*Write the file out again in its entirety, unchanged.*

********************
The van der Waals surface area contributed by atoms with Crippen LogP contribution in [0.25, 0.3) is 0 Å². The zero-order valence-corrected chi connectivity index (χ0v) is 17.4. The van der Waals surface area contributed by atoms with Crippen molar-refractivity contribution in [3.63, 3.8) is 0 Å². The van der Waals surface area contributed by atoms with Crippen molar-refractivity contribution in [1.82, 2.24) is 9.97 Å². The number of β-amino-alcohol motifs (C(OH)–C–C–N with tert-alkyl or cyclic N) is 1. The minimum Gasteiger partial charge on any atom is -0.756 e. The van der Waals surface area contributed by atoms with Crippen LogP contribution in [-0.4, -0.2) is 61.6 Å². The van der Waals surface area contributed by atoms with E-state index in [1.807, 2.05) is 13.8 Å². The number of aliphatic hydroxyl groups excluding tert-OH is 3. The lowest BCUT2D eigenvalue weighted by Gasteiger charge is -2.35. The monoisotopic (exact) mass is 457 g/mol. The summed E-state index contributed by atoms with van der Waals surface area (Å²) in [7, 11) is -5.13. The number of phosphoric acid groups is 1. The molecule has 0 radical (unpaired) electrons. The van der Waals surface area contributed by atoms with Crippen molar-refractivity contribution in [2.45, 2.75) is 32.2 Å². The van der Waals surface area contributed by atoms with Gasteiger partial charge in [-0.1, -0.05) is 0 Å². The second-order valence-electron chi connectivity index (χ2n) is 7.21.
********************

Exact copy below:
The van der Waals surface area contributed by atoms with Crippen LogP contribution in [0.25, 0.3) is 0 Å². The zero-order valence-corrected chi connectivity index (χ0v) is 17.4. The van der Waals surface area contributed by atoms with Crippen molar-refractivity contribution in [3.63, 3.8) is 0 Å². The van der Waals surface area contributed by atoms with Crippen molar-refractivity contribution in [1.82, 2.24) is 9.97 Å². The number of β-amino-alcohol motifs (C(OH)–C–C–N with tert-alkyl or cyclic N) is 1. The minimum Gasteiger partial charge on any atom is -0.756 e. The van der Waals surface area contributed by atoms with Crippen LogP contribution in [-0.4, -0.2) is 61.6 Å². The van der Waals surface area contributed by atoms with E-state index in [1.807, 2.05) is 13.8 Å². The number of aliphatic hydroxyl groups excluding tert-OH is 3. The lowest BCUT2D eigenvalue weighted by Gasteiger charge is -2.35. The monoisotopic (exact) mass is 457 g/mol. The summed E-state index contributed by atoms with van der Waals surface area (Å²) in [7, 11) is -5.13. The number of phosphoric acid groups is 1. The molecule has 0 radical (unpaired) electrons. The van der Waals surface area contributed by atoms with Crippen molar-refractivity contribution in [2.45, 2.75) is 32.2 Å². The van der Waals surface area contributed by atoms with Gasteiger partial charge in [-0.1, -0.05) is 0 Å². The second-order valence-electron chi connectivity index (χ2n) is 7.21.